Magaziner reflected on the problems facing a growing Internet at the time. Governments wanted to tax transmission bits, place tariffs on electronic commerce, and censor the Internet. Debates on digital signatures, regulating prices, and intellectual property (IP) issues such as domain name trademarks were also coming to the fore.

“For this potential to be realized fully,” the draft report stated, “governments must adopt a nonregulatory, market-oriented approach to electronic commerce, one that facilitates the emergence of a transparent and predictable legal environment to support global business and commerce. Official decision makers must respect the unique nature of the medium and recognize that widespread competition and increased consumer choice should be the defining features of the new digital marketplace.”

The ITU had been an essential “club” for the world’s telecommunications agencies to coordinate technical standards for telephony and electromagnetic spectrum allocations. But as a one country, one vote organization, the U.S. was vulnerable to ITU decisions. And that meant its businesses were vulnerable too. On May 1, 1997, eighty organizations supported a Memorandum of Understanding (MoU) addressing the way generic Top Level Domains (gTLDs) were allocated and managed. An International Ad Hoc Committee (IAHC) was established to address perceived problems with the current method of registering generic top level domains on the Internet.

In July 1997, President Clinton issued an executive order to privatize domain name management and in September 1997, Network Solutions (NASDAQ: NSOL) had an initial public offering (IPO) and became a public company. In the first five months of 1998, Network Solutions Inc. (NSI) registered more than 340,000 domain names, an increase of 73 percent from the same period in 1997.

But the company was overwhelmed by the extraordinary growth of the Internet. Registration systems and billing lacked the ability to keep up with volume of domain name requests. NSI was losing its near-monopoly over the domain name business and the company began preparing for a new competitive environment. Still at issue was whether Internet oversight was going to eventually move from U.S. control to an international body.

In late 1998, The U.S. Clinton-Gore administration introduced a new domain name system to encourage competition and effectively manage the DNS. The U.S. Department of Commerce took ownership of the process. Ira Magaziner and others helped design a new organization called ICANN, the Internet Corporation for Assigned Names and Numbers (ICANN). ICANN was created as a not-for-profit company to administer and help set policy from the bottom-up for the Internet name and address system.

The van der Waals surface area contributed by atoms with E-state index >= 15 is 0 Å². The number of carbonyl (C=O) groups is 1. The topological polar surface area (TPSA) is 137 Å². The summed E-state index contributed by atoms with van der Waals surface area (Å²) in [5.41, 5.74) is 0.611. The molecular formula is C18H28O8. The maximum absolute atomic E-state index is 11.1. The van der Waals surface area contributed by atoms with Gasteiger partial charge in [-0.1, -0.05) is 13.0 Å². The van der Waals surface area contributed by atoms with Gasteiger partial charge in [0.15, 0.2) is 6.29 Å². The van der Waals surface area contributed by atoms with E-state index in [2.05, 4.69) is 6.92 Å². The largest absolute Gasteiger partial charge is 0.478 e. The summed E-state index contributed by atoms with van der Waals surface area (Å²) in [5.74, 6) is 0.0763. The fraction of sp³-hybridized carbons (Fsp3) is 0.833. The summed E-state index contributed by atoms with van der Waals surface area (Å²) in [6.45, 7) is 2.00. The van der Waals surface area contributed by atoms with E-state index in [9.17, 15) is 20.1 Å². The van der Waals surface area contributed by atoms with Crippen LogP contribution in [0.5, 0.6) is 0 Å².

ICANN received preliminary approval from the Commerce Department to manage the Internet domain name system (DNS) in November 1998. The two organizations signed a Memorandum of Understanding (MOU) that provided for the DNS management’s gradual privatization. This involved deploying a network of computer database/servers worldwide to keep track of IP addresses and facilitate the quick connection of domain names to requested sites. Also, a dispute resolution system to resolve issues regarding the ownership of a domain name was set up.

In the next post, I explore ICANN’s transition to a global multistakeholder community management and the end of the Commerce Department’s National Telecommunications and Information Administration (NTIA).

Notes

[1] Drezner, D. (2004). The Global Governance of the Internet: Bringing the State Back In. Political Science Quarterly, 119(3), 477-498. doi:10.2307/20202392
[2] Drezner, Daniel W. All Politics Is Global: Explaining International Regulatory Regimes. Princeton, N.J.: Princeton U, 2008. Print. Chapter on “Global Governance of the Internet.” http://press.princeton.edu/titles/8422.html

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AnthonybwAnthony J. Pennings, PhD is a Professor at the Department of Technology and Society, State University of New York, Korea. Before joining SUNY, he taught at Hannam University in South Korea and from 2002-2012 was on the faculty of New York University. Previously, he taught at St. Edwards University in Austin, Texas, Marist College in New York, and Victoria University in New Zealand. He has also spent time as a Fellow at the East-West Center in Honolulu, Hawaii.

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    Professor at State University of New York (SUNY) Korea since 2016. Moved to Austin, Texas in August 2012 to join the Digital Media Management program at St. Edwards University. Spent the previous decade on the faculty at New York University teaching and researching information systems, digital economics, and strategic communications.